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Deployment of a Mixed-Mode Data Collection Strategy Does Not Reduce Nonresponse Bias in a General Population Health Survey

Keywords: Health survey methods;mixed-mode survey;mailed survey;telephone survey;nonresponse bias

Objective. To assess nonresponse bias in a mixed-mode general population health survey.

Data Source. Secondary analysis of linked survey sample frame and administrative data, including demographic and health-related information.

Study Design. The survey was administered by mail with telephone follow-up to nonrespondents after two mailings. To determine whether an additional mail contact or mode switch reduced nonresponse bias, we compared all respondents (N = 3,437) to respondents from each mailing and telephone respondents to the sample frame (N = 6,716).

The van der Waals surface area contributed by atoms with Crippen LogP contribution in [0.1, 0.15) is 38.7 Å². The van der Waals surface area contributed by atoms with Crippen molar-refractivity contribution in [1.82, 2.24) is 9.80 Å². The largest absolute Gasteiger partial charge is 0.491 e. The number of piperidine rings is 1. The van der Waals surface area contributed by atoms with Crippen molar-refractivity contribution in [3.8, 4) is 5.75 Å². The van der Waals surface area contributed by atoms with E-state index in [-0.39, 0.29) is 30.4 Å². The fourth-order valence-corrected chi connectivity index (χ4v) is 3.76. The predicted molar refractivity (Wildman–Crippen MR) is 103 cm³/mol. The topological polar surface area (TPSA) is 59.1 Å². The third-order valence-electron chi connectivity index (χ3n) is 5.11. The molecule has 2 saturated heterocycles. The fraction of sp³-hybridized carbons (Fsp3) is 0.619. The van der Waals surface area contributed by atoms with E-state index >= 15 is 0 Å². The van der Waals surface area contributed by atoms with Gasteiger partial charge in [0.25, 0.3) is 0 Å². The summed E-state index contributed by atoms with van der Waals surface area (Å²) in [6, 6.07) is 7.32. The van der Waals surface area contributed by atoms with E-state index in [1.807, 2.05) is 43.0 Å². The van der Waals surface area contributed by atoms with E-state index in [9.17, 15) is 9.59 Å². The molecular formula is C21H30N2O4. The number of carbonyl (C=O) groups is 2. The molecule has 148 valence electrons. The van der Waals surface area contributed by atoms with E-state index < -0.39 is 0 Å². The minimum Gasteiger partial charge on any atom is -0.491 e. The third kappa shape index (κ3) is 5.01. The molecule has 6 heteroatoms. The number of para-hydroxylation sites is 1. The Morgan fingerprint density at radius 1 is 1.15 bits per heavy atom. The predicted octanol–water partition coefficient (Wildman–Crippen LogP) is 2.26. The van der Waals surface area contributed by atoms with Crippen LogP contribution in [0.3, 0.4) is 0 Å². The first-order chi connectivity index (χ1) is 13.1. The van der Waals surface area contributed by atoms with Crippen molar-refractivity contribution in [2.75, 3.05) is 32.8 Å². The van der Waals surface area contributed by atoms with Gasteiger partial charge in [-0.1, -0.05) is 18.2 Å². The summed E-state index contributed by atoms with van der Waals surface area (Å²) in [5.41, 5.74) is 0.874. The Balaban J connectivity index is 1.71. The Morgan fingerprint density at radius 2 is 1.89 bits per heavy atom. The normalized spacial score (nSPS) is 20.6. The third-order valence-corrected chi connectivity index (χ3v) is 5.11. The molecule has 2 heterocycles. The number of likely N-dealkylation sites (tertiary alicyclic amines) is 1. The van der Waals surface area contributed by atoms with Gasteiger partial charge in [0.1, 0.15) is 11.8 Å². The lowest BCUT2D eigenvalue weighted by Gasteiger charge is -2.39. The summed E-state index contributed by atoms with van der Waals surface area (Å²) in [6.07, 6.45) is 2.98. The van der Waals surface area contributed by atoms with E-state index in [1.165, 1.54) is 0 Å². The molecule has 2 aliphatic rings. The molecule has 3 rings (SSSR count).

Principal Findings. Switching modes did not minimize the under-representation of younger people, nonwhites, those with congestive heart failure, high users of office-based services, and low-utilizers of the emergency room but did reduce the over-representation of older adults.

Conclusions. Multiple contact and mixed-mode surveys may increase response rates, but they do not necessarily reduce nonresponse bias.

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